After a super successful Hour of Code last fall, I have been tasked (along with my courageous Middle School Head) to create a 7/8 elective in Coding/Computer Science/Etc. I resisted for a long time with questions such as:
- “Are we just jumping on the hit parade band wagon?”
- “Do our middle schoolers really need this?”
- “What has to give from their other courses for kids to take this class?”
- “Why would I, a person with music ed, ed leadership, and curriculum integration skills, be the right person to teach a course in coding?”
- “How do we differentiate a class that is appealing for our advanced coders (like our amazing app writer) as well as to our kids who think it would be cool to try something new but have no experience?”
So we answered them:
- Maybe, but this is about thinking skills, so we are cool with it either way.
- Yes, this is their time to taste lots of disciplines and so a this amuse bouche of coding comes at the perfect time.
- Nothing, we with our new six day schedule this will be an additional choice in the visual art rotation.
- It is about project management, thinking skills, and facilitation more than actual content knowledge of coding, so yup, I’m going to be ok. (This answer took the most convincing and cajoling by my MSH and Dir of C&I.)
- We work collaboratively, providing both leadership and independent work opportunities for our advanced kids. We create differentiated experiences where the outcome is more about thinking skill and process, rather than product.
Now comes the tough work, design the course. Where to start? Information gathering!! I’ve looked at countless approaches to how to teach “kids to code”. We have all the iPad apps. We have an account with idTECH365. We’ve played with code.org. We’ve purchased some Raspberry Pi devices. I’ve played Code Combat, Minecraft, and Scratch. We’ve downloaded STEM and CS standards from the state and national level. I’ve saved #kidscancode to our hootsuite feed.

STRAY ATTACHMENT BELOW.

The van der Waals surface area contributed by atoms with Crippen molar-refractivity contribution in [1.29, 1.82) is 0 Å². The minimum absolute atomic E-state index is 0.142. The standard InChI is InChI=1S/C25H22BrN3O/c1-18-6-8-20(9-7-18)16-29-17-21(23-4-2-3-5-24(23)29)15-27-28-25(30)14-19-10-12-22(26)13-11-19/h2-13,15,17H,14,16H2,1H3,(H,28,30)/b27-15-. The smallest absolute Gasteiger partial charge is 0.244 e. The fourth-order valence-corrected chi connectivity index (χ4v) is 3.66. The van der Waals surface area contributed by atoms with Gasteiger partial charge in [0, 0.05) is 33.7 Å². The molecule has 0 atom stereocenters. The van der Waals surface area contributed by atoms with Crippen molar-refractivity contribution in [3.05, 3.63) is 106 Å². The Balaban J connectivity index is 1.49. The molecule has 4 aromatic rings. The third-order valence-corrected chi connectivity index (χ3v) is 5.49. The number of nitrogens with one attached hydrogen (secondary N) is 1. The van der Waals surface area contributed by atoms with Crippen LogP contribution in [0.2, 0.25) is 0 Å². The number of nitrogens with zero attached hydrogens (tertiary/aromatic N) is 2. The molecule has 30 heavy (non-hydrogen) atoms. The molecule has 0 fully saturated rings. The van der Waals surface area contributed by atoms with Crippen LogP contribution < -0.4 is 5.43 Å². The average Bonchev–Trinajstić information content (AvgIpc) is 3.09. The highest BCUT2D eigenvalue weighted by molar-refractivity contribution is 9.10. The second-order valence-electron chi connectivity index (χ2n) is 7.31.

At this point, we need to sit in a room and ask some more questions:
- What is important? (For me it is thinking skills over language.)
- What are our major objectives? (I’m thinking we have three major units surrounding EQ’s.)
- What are our resources?
- What is our timeline?
We will have many more questions to answer this week as we buckle down and hash out a curriculum. We also know that curriculum is a living thing and that it will grow and change with our students. We know there are many crossroads on the coding path and we’ll choose what is best for our kids and gives them the most out of their experience. More than anything, I want them to be empowered to learn and try new things. For our advanced kids that might mean exploring a part of coding they haven’t tried before or using their skills to teach others and for our newbies it might mean having them try something out of their comfort zone.
I’m trying to practice what I preach in terms of teaching and learning right now; stepping out of my area of comfort and working to design an innovative, creative, and engaging course. Allowing for the students to be the leaders (with measured facilitation of course) and for them to take hold of their own learning process. This is an exciting adventure, time to jump in!